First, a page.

1. Put the terms in alphabetical order. Once the definitions for the terms have been completed, you should place the terms in alphabetical order, starting with “A” and ending with “Z.” Having the glossary terms in alphabetical order will make it easier for the reader to flip through the terms to find the one they are looking for.
- Make sure you order the terms by first letter and then by the second letter in the term. For example, in the “A” section of the glossary, “Apple” will appear before “Arrange,” as “p” appears before “r” in the alphabet. If a term has multiple words, use the first word in the phrase to determine where to put it in the glossary.
2. Separate the terms with bullet points or spacing. You should also separate each term using bullet points before each term so they are easy to read. Or you can use one space between each term so they are not jammed together in the glossary. Choose one formatting style and stick to it so the glossary looks clean and polished.
- You may also have sub-bullets within one glossary entry for a term if there are sub-concepts or ideas for one term. If this is the case, put a sub-bullet under the main bullet so the content is easy to read. For example:
- “Role-playing games: Role-playing games are games where players assume the role of a character in a fictional setting. They are a big part of nerd culture in America. In my article, I focus on role-playing games to explore how inhabiting a role can influence a social group.”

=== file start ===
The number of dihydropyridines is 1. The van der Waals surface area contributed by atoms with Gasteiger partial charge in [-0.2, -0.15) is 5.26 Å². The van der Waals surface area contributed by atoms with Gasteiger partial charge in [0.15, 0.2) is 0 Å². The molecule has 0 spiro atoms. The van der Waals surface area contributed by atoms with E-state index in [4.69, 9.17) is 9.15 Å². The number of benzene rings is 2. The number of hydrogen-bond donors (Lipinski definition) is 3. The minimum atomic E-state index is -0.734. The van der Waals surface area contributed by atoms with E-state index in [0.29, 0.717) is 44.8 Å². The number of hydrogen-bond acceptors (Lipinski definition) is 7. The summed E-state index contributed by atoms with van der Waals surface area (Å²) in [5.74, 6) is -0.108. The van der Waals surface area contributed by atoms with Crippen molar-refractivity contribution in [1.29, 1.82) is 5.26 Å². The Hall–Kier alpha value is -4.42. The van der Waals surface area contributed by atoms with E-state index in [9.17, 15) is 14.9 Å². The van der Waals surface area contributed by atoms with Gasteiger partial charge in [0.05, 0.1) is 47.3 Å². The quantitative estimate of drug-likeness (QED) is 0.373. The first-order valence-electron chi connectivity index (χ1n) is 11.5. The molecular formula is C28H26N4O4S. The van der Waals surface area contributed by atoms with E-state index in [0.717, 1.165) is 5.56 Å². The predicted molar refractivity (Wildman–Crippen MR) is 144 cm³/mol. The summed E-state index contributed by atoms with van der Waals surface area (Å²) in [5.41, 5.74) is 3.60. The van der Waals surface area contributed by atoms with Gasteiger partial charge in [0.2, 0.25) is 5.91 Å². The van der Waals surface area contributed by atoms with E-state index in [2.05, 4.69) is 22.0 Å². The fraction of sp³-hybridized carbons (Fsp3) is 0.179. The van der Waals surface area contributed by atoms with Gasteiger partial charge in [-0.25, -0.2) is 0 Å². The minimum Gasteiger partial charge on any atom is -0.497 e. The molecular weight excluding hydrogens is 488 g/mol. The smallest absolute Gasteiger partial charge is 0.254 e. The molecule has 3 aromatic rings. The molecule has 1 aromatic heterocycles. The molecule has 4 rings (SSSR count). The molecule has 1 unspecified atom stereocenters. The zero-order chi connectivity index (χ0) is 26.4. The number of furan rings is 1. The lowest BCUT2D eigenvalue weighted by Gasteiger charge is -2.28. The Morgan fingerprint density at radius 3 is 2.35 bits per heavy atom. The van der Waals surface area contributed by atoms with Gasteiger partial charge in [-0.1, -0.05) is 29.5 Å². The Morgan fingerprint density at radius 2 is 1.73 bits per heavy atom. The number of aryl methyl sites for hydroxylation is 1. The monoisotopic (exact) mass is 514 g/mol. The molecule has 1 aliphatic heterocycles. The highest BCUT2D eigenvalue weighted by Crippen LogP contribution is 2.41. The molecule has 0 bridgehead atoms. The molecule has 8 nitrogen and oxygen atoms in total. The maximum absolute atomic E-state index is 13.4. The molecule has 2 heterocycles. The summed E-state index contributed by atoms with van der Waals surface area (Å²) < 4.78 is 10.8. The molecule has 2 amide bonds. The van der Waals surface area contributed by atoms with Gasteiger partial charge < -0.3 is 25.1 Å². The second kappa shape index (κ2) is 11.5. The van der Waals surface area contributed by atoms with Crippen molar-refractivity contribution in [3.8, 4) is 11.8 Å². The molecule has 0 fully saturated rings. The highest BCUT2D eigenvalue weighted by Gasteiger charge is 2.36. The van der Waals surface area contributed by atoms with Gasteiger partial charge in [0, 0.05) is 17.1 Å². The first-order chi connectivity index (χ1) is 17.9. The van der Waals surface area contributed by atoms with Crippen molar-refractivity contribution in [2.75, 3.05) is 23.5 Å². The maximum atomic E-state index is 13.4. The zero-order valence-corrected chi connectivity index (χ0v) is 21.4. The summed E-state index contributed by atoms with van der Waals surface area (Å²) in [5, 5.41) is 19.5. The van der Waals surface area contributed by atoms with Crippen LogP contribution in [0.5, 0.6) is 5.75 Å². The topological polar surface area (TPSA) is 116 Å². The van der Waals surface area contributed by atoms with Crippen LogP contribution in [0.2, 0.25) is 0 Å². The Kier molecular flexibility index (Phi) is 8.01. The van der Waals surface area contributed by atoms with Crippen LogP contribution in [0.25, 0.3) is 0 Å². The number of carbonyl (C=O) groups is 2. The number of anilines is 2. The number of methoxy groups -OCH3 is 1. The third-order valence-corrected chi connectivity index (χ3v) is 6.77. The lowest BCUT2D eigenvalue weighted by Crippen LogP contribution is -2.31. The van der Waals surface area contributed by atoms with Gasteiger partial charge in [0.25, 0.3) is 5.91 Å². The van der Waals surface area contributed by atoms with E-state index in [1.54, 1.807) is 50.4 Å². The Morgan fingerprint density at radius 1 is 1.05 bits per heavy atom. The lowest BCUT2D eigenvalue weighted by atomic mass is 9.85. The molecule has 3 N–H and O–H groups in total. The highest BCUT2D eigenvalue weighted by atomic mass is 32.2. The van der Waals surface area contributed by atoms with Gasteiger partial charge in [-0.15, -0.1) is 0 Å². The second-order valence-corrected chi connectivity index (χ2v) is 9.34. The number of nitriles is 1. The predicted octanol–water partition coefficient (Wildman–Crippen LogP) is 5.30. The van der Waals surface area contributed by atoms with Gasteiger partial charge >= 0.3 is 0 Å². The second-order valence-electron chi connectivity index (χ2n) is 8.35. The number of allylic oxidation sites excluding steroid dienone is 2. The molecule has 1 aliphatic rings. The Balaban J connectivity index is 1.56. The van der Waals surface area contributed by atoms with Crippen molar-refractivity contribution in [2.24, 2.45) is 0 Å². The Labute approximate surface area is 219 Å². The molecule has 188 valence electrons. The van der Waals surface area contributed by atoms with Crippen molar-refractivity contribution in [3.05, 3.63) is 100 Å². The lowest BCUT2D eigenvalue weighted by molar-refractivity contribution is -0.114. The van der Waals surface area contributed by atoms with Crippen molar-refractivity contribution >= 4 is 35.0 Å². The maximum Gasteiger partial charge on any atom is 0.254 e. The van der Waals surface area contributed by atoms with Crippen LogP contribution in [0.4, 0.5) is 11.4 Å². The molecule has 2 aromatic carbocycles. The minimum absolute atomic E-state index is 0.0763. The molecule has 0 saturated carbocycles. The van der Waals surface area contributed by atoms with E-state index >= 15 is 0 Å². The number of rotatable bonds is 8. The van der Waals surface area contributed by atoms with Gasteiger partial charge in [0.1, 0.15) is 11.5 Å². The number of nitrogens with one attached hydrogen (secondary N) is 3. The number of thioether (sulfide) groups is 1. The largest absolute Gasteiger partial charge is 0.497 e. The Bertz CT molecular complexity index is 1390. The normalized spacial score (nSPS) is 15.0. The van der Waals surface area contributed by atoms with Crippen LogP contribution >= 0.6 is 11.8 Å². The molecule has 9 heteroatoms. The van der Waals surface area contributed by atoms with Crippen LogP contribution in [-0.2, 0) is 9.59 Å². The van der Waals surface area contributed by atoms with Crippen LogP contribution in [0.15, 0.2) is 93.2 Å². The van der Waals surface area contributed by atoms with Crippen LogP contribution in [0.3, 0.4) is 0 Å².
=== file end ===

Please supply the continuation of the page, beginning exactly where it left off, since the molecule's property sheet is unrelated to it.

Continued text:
- “My Little Pony RPG: A sub-group of role-playing games that focus on characters in the My Little Pony franchise.”
3. Italicize or bold the terms in the glossary. You can also format the glossary to be more user-friendly by italicizing or bolding the terms in the glossary. This can make the terms stand out from the definitions and make them easier to spot in the text. Choose either italicizing or bolding for the terms and stick to one formatting style so the glossary appears uniform.
- For example, you may have the following entry in the glossary: “Rigging: In this report, I use rigging to discuss the process of putting a rig on an oil drum.”
- Or you may format the entry as: “Rigging – In this report, I use rigging to discuss the process of putting a rig on an oil drum.”
4. Place the glossary before or after the main text. Once you have formatted the glossary, you should place it either before or after the main text. Make sure the glossary appears in the Table of Contents for the paper as “Glossary” with the appropriate page numbers.
- If you have other additional content in the paper, such as a “List of Abbreviations,” the glossary will traditionally be placed after these lists as the last item in the paper.
- If you are creating a glossary for an academic paper, your teacher may indicate where they would prefer the glossary in the paper.
- If you are creating a glossary for a text for publication, ask your editor where they would prefer the glossary to fall in the text. You can also look at other texts that have been published and note where they place the glossary.